Press Releases

SASO Presents Three Works for Two Types of Flute

TUCSON, AZ – Brazilian flutist James Strauss will perform two works with the Southern Arizona Symphony on April 6 and 7 – the premiere of Glen Roger Davis’ Tattoo Notes and Howard Hanson’s Serenade, Opus 25. Tucson composer Bruce Stoller will perform the solos in his Open Spaces Suite on a flute he crafted of…

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Four Student Musicians Win SASO Youth Concerto Competition

TUCSON, AZ – Cellist Benjamin Nead won the 2013 Dorothy Vanek Youth Concerto Competition presented by the Southern Arizona Symphony Orchestra. He’ll perform with the orchestra on April 6 and 7. Nead, 17, won the first prize of $1,000 and the opportunity to solo with SASO. In last year’s competition, he placed second and won…

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SASO Presents Mahler, Viola Concerto, Aria by Tucson Artists

TUCSON, AZ – Mahler’s romantic fourth symphony, a viola concerto by Hindemith and an aria from the new opera Rappaccini’s Daughter are highlights of the next Southern Arizona Symphony Orchestra concerts on Feb. 23 and 24. Award-winning virtuoso Hong-Mei Xiao is the soloist for Paul Hindemith’s Viola Concerto Der Schwanendreher. This unique chamber work is…

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James Reel Joins SASO as Executive Director

TUCSON, AZ – The Southern Arizona Symphony Orchestra has appointed James Reel as its first-ever executive director. Reel is best known as Arizona Public Media’s classical music director and weekday morning announcer for KUAT-FM. Long involved in the Tucson arts community, Reel also serves as executive director of Chamber Music Plus and is president of…

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2012-13 Season Release

TUCSON, AZ – The ambitious season of the Southern Arizona Symphony Orchestra features five Tucson composers, plus powerhouse favorites by Beethoven, Tchaikovsky, de Falla, Sibelius, Debussy, Hindemith, Mahler, Wagner, Hanson, Hohvaness, Saint-Saens and Rachmaninoff. The 2012-2013 season includes three world premieres by Tucson artists. They are Running the Rim by Jay Vosk, If Life Were…

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SASO’s Story

In December 1995 SASO was the first to present a concert at SaddleBrooke. This was the brainstorm of concertmaster Sam Kreiling. The concert sold out, as did a four-concert series the following year. SASO has performed there ever since.
Our most famous alumnus is Rico Saccani, associate conductor of SASO our inaugural year and piano soloist for the second concert. He later conducted opera companies and orchestras around the world and was music director of the Budapest Philharmonic Orchestra from 1985 to 2005.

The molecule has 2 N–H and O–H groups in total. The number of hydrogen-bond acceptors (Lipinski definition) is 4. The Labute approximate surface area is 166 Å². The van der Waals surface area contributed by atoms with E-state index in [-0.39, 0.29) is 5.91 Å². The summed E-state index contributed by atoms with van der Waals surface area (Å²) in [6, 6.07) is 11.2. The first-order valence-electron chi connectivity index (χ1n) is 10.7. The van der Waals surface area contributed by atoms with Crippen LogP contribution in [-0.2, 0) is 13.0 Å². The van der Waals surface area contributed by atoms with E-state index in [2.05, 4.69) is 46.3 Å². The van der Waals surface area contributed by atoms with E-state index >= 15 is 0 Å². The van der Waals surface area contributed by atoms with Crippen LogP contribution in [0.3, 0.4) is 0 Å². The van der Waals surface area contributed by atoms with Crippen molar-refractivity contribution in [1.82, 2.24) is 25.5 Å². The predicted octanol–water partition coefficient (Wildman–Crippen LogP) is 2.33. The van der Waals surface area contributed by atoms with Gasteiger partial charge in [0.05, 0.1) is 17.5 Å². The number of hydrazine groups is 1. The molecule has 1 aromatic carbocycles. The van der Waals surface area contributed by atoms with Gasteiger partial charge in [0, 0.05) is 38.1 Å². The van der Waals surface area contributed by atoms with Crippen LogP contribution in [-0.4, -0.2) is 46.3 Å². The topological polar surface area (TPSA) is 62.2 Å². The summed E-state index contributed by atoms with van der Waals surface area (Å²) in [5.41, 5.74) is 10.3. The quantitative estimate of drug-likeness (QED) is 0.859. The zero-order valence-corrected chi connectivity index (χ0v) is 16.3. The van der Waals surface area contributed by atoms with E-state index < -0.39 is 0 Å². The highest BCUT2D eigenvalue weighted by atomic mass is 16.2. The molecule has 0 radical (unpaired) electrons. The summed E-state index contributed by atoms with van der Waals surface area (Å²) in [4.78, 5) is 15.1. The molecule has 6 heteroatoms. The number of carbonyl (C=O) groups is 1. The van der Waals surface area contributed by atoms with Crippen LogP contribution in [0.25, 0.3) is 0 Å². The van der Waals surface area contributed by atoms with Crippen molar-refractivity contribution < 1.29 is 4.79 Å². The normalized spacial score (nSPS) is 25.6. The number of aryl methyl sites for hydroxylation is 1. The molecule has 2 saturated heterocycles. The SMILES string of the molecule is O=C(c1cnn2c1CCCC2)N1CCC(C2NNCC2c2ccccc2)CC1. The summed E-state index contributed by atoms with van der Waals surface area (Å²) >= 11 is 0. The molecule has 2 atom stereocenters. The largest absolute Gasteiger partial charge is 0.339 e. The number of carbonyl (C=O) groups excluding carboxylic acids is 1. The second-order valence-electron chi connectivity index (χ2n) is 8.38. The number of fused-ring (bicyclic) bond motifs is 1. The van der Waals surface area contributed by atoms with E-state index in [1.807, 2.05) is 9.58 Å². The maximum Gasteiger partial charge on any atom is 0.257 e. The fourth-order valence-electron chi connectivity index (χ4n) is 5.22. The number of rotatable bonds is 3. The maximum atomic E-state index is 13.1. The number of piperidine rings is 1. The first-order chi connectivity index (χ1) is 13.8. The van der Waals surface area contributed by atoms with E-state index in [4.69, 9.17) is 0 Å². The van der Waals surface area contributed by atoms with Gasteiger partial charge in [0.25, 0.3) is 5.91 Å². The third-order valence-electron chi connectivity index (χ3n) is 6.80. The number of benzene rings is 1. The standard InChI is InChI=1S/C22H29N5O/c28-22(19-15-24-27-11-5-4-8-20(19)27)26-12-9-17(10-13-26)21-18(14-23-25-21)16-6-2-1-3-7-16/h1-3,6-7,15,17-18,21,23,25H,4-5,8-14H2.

Brazilian-born Linus Lerner, in his first year as music director, challenged the orchestra to learn his native Latin rhythms by playing Villa-Lobos. This proved surprisingly hard to do. We finally got it, but not until the week of the concert.
Turkish maestro Orhan Salliel, after guest-conducting SASO in the fall of 2012, wrote to us, "The time in Tucson I shared with you in SASO for me was so special. I felt the real love of music from the bottom of everyone's hearts. It was something I do not feel often—never, ever in the professional world anymore. Please keep it, save it, try to build everything from this power of love for music."
The first concert was Oct. 28, 1979, conducted by former University of Arizona music professor Henry Johnson, featuring Jonathan Kramer in a Boccherini cello concerto.
One spring SASO proved it has animal attraction. When it played at the Reid Park Zoo, some of the critters sang along with the music
Adam Boyles was the music director for three seasons, bringing bountiful youthful energy and a passion to serve the music. Then the Tucson native moved East to brave the snow and conduct the orchestra at MIT in Boston.
SaddleBrooke is home to many of our loyal donors and the place where we’ve held our gala celebrations—first a black-tie dinner with music from "Phantom of the Opera" and later our annual StarStruck Gala evenings from 2008 through 2013.
Alan Schultz became music director in Year 2 and continued leading SASO for 15 seasons. He frequently conducted from the keyboard—organ or harpsichord. He also composed several works premiered by SASO.
Composer, pianist and conductor Warren Cohen served as music director for eight seasons, routinely commuting from his home in Phoenix, but one year all the way from Hawaii. His wife, coloratura Carolyn Whitacre, was a favorite soloist.
The most colorful performance was a Halloween concert in Nogales—a ghoulish event where the conductor was a clown and all the musicians were in costume.
The largest event SASO has produced was Berlioz Te Deum, presented at the Tucson Community Center Music Hall with the Tucson Civic Orchestra, Tucson Masterworks Chorale, Tucson Arizona Boys Chorus and Pima College Singers.
The visionary founders of SASO were Barbara and Bill Chinworth, Scott Bracher and Janet Lombard. Barbara has played with SASO through its entire history, originally in the horn section, now on bass.
Early audiences had to be loyal followers of this itinerant orchestra, which performed all over the city, frequently in churches. In the 1980s SASO rented the Temple of Music and Art for a concert. The City of Tucson condemned the building the morning of the dress rehearsal and the concert was canceled.
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